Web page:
I did it again - I stole time.
Yesterday morning, Elie called as I was just leaving home. A few days ago, he'd confirmed that he would be coming home this weekend and expected to arrive in the late evening. I was surprised to see his number and quickly answered. I could hear in his voice a bit of frustration, a bit of anger, and, perhaps, even a bit of sadness. It was this last one, more than the others, that called out to me.
"I missed the bus," he told me. Actually, he hadn't. He'd skipped the bus because after all the other regular soldiers got on, the bus was full and he didn't feel it was right that he board a bus and leave someone else behind.
"When is the next one?" I asked as I made the right turn towards Jerusalem.
"I don't know," he answered, "maybe 3 or 4 in the afternoon."
I know where he is - he's far up north in the Golan, on a road that is little traveled by ordinary cars and anyway, by army law, he isn't allowed to accept a ride from someone he doesn't know.
"What can you do?" I asked.
"I'll wait by the gate and see if I can catch another ride from someone who's leaving."
"Want me to come get you?" I asked, quickly recalculating my schedule. It was around 8:00 a.m., a drive up north would take me the better part of three hours...that's 11:00 a.m, a quick grab and turn and I'd be back before 2:00 - maybe faster. Meeting at 3:00 p.m. - international teleconference; can't be late...I could do it. Just.
"You don't have to," and there was that voice for which I'd travel to the ends of the earth. My oldest daughter had once called me when she was very young. She'd been sleeping over at a friend's house and they'd been talking until late in the night. The rest of the family had gone to sleep; my daughter and her friend were finally ready to end their long conversations. The friend told my daughter to close the light and as my daughter wasn't familiar with the light, she ended up burning her hand on the hot light bulb.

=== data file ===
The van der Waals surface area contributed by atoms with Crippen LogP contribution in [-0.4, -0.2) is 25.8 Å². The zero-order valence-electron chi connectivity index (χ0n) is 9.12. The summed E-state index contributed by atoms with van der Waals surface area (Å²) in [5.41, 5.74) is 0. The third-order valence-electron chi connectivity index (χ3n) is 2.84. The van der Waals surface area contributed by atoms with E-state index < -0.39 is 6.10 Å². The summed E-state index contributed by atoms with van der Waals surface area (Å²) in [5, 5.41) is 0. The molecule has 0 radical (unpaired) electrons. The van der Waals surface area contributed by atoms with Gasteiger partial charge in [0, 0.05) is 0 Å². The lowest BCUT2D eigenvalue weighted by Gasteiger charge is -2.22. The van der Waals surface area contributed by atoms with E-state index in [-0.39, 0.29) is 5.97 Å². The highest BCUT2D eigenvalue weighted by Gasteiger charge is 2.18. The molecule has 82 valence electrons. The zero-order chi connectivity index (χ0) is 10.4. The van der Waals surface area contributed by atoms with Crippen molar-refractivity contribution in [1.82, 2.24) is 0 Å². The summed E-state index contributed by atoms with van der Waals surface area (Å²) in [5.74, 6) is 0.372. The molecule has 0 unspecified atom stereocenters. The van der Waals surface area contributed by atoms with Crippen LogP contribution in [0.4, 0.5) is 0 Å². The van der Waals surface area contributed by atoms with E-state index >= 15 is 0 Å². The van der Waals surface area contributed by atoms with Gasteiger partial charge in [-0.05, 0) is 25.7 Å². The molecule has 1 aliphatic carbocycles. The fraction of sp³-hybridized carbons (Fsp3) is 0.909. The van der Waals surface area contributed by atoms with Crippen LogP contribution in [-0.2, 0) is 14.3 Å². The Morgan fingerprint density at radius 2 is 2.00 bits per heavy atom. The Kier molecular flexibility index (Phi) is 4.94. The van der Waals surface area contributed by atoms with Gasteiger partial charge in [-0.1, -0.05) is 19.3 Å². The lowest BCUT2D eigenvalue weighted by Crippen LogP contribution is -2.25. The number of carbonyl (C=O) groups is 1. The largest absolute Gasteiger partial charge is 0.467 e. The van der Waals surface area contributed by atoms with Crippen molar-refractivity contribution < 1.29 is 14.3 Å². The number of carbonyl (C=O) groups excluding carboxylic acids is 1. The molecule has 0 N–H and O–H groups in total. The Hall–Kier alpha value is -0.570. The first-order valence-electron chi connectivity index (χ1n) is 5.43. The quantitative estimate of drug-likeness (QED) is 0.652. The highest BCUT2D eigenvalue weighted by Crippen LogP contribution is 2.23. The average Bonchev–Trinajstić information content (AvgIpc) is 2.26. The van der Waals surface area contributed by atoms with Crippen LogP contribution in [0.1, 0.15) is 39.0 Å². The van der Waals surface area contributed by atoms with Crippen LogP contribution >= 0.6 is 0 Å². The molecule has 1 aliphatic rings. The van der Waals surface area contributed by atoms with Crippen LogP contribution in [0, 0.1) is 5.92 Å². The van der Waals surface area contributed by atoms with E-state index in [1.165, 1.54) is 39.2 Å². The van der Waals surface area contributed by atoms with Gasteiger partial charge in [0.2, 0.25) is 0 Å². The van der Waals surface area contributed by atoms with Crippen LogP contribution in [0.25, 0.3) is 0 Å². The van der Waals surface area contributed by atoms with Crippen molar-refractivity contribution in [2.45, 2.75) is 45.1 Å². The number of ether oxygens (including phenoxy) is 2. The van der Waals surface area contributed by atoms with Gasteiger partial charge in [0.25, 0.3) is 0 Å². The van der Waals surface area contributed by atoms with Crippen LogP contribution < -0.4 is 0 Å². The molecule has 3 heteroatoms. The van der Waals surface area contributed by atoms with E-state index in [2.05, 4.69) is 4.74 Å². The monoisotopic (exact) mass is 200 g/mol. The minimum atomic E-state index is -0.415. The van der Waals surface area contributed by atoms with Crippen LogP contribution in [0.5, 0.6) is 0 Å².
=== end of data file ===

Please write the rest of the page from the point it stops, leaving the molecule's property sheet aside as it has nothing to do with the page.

Her friend was afraid to awaken her parents, lest they find out how late the girls had been chatting. My daughter called me and I went over and brought her home. Years and years later, my daughter told me that she was glad that I had come, that she'd been frightened, and that my going over there in the middle of the night gave her the feeling that I'd travel to the ends of the world for her - she was right, even though I only had to make a five minute drive.
After she told me this, I realized this is what I want all my children to feel, what I felt from my mother when I was growing up. And so, I continued past the turnoff to Jerusalem, down the highway towards the Dead Sea, to hook up with the Jordan Valley highway that races north to the Sea of Galilee, Tiberias, and onwards to Elie.
He was able to catch a ride with an army vehicle to bring him down off the Golan Heights and into the northern Galilee region, saving me about 30 minutes. He was tired when I got to him, only having slept about 4 hours the night before.
I had stopped by the mall in the morning to drop off a bank deposit and as I passed the bakery, I saw the chocolate pastries Elie loves, the onion rolls he often buys himself. I bought a few of them and had them in the car so that in the evening, when he was supposed to come home, he'd have them.
I offered it to him in the car as we began the drive home. A religious Jew washes his hands before eating bread. It's a healthy thing to do anyway, to wash before eating, but it takes on even more meaning as part of our religion. I had a bottle of water and offered to pull to the side of the road so he could wash.
"No reason," Elie said as he lowered the window. He was going to wash outside the window while I was driving a good 90 km. per hour. Now, there are laws of wind and laws of man and laws of God. Laws of God tell us to wash our hands; laws of man don't care so long as you drive within the speed limits and keep your hands on the wheel. Since I was driving, the laws of man didn't apply. Now the laws of wind are interesting. They say that when you are speeding along, the wind will carry a bulk of that water...right back onto the car and Elie's shoulder.
Elie laughed as he got soaked a bit; I laughed as I heard him laugh. Elie bit into the onion roll, devoured it, and ate another. He was heading home and after two weeks away, that's all that mattered. His being tired slipped away; his hunger was appeased. We talked almost the whole way home - of many things, of training, of war, of plans after the army and plans in the army, of friends he has, responsibilities he carries.
He's out doing the shopping now as we prepare for the Sabbath.
"It's settled, at least for now," Elie told me on the ride home.
"What's settled?" I asked him.
"I won't be home again for three weeks, well two and a half, anyway," he answered.
"The seder? You'll be home for the seder?" I asked.
"Looks that way," Elie answered.
You can't imagine the joy I carried with me as I raced down south...again. To the ends of the world, or at least the country, I would go for my children...and right back home again!